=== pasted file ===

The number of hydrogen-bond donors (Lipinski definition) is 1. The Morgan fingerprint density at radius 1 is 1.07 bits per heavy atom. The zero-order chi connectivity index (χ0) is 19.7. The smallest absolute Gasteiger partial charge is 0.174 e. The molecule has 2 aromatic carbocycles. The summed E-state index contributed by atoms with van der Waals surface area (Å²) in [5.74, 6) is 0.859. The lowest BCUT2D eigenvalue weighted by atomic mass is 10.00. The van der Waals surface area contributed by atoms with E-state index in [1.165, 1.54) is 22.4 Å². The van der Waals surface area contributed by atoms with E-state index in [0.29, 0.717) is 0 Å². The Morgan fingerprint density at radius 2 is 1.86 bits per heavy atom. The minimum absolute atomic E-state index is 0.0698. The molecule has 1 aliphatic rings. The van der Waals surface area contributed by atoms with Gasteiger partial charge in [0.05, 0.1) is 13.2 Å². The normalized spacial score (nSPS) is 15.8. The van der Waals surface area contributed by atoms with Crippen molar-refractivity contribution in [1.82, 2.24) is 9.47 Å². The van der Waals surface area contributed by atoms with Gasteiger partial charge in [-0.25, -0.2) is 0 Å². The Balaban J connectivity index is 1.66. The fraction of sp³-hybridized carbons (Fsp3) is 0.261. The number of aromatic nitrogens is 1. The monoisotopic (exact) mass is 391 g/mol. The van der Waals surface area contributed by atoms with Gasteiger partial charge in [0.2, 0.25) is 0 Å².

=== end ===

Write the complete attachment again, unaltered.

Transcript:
The number of hydrogen-bond donors (Lipinski definition) is 1. The Morgan fingerprint density at radius 1 is 1.07 bits per heavy atom. The zero-order chi connectivity index (χ0) is 19.7. The smallest absolute Gasteiger partial charge is 0.174 e. The molecule has 2 aromatic carbocycles. The summed E-state index contributed by atoms with van der Waals surface area (Å²) in [5.74, 6) is 0.859. The lowest BCUT2D eigenvalue weighted by atomic mass is 10.00. The van der Waals surface area contributed by atoms with E-state index in [1.165, 1.54) is 22.4 Å². The van der Waals surface area contributed by atoms with E-state index in [0.29, 0.717) is 0 Å². The Morgan fingerprint density at radius 2 is 1.86 bits per heavy atom. The minimum absolute atomic E-state index is 0.0698. The molecule has 1 aliphatic rings. The van der Waals surface area contributed by atoms with Gasteiger partial charge in [0.05, 0.1) is 13.2 Å². The normalized spacial score (nSPS) is 15.8. The van der Waals surface area contributed by atoms with Crippen molar-refractivity contribution in [1.82, 2.24) is 9.47 Å². The van der Waals surface area contributed by atoms with Gasteiger partial charge in [-0.25, -0.2) is 0 Å². The Balaban J connectivity index is 1.66. The fraction of sp³-hybridized carbons (Fsp3) is 0.261. The number of aromatic nitrogens is 1. The monoisotopic (exact) mass is 391 g/mol. The van der Waals surface area contributed by atoms with Gasteiger partial charge in [0.2, 0.25) is 0 Å².